The Eighties
 

No. 3 of 3 in the Howe/Stammers/Walker Decade books series
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By:David J. Howe, Mark Stammers & Stephen James Walker
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Editions:  UK (hardback) | UK (paperback)

Cover image for The Eighties
Edition: UK (hardback)
Released:  October 1996
Publisher:  Virgin
ISBN:1-85227-680-0
Format: hardback
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Cover blurb:
The nineteen-seventies saw the national institution Doctor Who grow up, with adults outnumbering children in the continuously climbing audience figures. Advances in technology had produced more believable monsters and more spectacular special effects to complement an actor who had made the role of the Doctor his own.

But Tom Baker was leaving the show and a new direction was needed for a demanding new decade. Changes in the backroom staff meant a completely new production team was in place. The series was to undergo its most radical change since the switch from black-and-white to colour.

To accompany the new Doctor there would be a new title sequence, revamped theme music and a new Producer, John Nathan-Turner, who would lead the team until the show's temporary demise in 1989.

The Eighties is the definitive record of the third decade of Doctor Who. Peter Davison soon won acceptance for his sensitive portrayal and the new maturity of the series' storylines. Colin Baker's moody and unpredictable interpretation reflected uncertanties about the series' future, ending in recriminations. And Sylvester McCoy brought the mystery back to a character still struggling in the face of falling ratings.

The Eighties is a meticulous record of Doctor Who's most contentious decade, and is illustrated throughout with an unrivalled collection of colour photographs, most of which have never been published before.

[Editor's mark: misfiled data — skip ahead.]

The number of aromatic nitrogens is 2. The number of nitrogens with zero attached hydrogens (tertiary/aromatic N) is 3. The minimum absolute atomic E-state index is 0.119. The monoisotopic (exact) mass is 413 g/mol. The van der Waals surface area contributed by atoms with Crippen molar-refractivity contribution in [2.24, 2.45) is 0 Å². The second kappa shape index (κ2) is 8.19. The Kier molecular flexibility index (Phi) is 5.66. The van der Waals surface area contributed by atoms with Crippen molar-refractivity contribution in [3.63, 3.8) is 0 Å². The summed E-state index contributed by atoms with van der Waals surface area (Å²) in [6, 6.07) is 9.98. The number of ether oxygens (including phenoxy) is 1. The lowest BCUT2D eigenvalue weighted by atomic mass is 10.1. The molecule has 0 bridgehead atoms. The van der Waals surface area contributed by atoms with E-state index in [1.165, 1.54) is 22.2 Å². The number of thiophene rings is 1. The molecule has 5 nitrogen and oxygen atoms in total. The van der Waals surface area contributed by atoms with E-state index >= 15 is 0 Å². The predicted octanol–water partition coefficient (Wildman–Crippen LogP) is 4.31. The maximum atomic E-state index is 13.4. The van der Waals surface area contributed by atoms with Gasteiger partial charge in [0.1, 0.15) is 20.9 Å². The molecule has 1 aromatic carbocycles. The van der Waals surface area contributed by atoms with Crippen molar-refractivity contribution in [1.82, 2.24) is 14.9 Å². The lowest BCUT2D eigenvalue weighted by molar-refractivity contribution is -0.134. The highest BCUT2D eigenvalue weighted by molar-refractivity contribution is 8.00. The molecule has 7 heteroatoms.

Cover image for The Eighties
Edition: UK (paperback)
Released:  November 1997
Publisher:  Virgin
ISBN:0-7535-0128-7
Format: paperback
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Cover blurb:
The 1970s saw Doctor Who grow up, with adults outnumbering children in the continuously climbing viewing figures. Terror and humour were blended to compliment an actor who had made the era his own.

But a new decade saw Tom Baker leave the show. A new production team was in place, and the programme was about to undergo its most radical change since the switch from black-and-white to colour.

Doctor Who's third decade saw unprecedented diversity and experimentation — with the lead role and nature of the show itself. Peter Davison soon won acceptance for his sensitive portrayal of the Doctor and the new maturity of the series' storylines. Colin Baker's moody and unpredictable interpretation reflected uncertanties about the show's future, and ended in recriminations. And Sylvester McCoy brought the mystery back to a character still struggling in the face of falling ratings.

The Eighties is a meticulous account of Doctor Who's most contentious decade. It is illustrated throughout with an unrivalled collection of colour photographs, most of which have never been printed before.

David J. Howe, Mark Stammers and Stephen James Walker have spent many years researching and writing about Doctor Who. Together they have written The Sixties, described by Stage & TV Today as 'one of the best books about television ever', The Seventies, and the Handbook series of paperbacks about the individual Doctors.


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